If the water pressure is too low, it can affect the water valve. This is because the water valve relies on a certain amount of water pressure to press the rubber flange shut. If the pressure is too low, water can seep through the flange and fill the drum. To see if a faulty water valve is the problem, turn off the supply tap(s) to the washing machine.
Be sure the tap(s) are fully off by disconnecting the hoses from the machine and checking there is no water flow. If, with the supply shut off, the water is still finding its way into the drum, it’s not due to a faulty water valve.
Water Hose Filter Blockage
If there is a build-up of calcium in the filter for the water inlet hose. It can cause low water pressure which as stated above can affect the water valve.
Water Entering Through The Drain Hose
This is caused by the drain hose being fitted incorrectly. There are 2 types of drain hose connections, if yours is connected under the sink and into a U-bend, it could flow back into the machine if it hasn’t been installed correctly. Call a plumber to remedy this.
If the drain hose goes into a standpipe, you shouldn’t get this problem at all. Because the drain hose will be positioned high enough from the drain to prevent any flowback. However, if the drain hose is too high, dirty water can run back into the machine.
Clogged Drain Hose
If the drain hose is partially clogged it can cause water to remain in the drum and not drain away completely. Refer to your users manual to locate the drain hose and how to clear any blockage.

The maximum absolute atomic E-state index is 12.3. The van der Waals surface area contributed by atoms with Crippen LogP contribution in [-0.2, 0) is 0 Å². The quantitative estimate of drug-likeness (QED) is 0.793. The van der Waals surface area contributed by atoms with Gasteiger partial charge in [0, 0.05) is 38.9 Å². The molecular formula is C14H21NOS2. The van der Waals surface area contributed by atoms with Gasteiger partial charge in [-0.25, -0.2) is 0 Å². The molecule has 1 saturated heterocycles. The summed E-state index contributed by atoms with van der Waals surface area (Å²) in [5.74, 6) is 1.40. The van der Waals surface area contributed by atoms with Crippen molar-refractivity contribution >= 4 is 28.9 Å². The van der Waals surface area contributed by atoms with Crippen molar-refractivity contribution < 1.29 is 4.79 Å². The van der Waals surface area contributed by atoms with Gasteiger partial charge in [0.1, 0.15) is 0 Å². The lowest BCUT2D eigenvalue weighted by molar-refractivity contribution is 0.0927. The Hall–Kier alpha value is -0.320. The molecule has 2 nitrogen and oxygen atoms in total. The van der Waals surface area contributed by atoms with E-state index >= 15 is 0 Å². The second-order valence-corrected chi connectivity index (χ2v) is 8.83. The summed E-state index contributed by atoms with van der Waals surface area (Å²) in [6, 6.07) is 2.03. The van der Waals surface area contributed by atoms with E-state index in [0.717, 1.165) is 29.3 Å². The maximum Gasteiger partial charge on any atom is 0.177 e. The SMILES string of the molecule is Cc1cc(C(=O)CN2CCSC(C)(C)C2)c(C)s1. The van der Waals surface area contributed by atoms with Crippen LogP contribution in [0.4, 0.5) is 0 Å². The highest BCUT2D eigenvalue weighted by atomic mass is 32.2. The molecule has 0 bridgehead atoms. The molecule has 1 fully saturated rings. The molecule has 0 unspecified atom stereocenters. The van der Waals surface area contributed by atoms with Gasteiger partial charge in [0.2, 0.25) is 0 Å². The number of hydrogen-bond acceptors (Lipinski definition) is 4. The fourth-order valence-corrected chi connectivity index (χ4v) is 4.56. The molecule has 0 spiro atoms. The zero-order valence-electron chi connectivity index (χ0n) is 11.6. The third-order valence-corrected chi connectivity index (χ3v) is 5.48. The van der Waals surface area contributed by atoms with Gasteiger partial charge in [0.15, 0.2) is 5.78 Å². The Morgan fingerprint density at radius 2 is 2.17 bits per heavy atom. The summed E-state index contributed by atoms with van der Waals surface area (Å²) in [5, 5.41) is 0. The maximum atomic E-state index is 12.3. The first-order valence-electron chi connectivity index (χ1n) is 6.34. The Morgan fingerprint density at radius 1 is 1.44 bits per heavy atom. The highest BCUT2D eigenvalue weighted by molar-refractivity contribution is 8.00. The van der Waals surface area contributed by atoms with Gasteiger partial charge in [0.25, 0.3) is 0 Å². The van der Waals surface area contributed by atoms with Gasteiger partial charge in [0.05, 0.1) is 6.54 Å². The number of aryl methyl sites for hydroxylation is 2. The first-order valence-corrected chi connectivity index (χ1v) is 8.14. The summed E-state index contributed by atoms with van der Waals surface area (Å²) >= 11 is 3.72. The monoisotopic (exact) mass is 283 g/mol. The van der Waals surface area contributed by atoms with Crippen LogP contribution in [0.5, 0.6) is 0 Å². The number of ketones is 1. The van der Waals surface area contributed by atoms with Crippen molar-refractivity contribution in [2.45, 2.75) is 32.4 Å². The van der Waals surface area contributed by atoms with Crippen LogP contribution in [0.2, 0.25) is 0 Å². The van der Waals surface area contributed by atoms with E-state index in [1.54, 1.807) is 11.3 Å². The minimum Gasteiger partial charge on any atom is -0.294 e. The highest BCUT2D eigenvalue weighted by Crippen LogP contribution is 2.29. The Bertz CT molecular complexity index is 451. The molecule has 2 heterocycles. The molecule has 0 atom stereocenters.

If the washing machine pump is blocked this could cause the machine to hold on to water. To check this, remove the filter from the bottom front of the machine and check for any foreign bodies that could be causing a blockage. Whilst in there, check that the impeller is rotating freely too.
Damaged Water Pump
If the water pump is damaged it could cause water to not drain away and consequently build up in the drum. If this is the problem it’s time to call in an engineer.
Water Pressure Switch Fault
This is extremely rare but not beyond the realms of possibility. The way a washing machine determines how much water is needed to fill it up is via the water pressure switch. This is located inside the top of the machine.
It works by detecting the air pressure in the machine, as the machine fills with water, the air pressure changes and indicates when the correct level has been reached. If this pressure switch develops a fault, it is possible for the machine to constantly fill with water. Get an engineer to replace the pressure switch and your machine should work correctly again.
Wrong Wash Cycle Selected
It’s possible to get distracted when you have so many household chores to do. If you select the wash only cycle or the no-spin or no-drain cycle, your machine will be full of water. The simple fix here is to select the drain and spin cycle.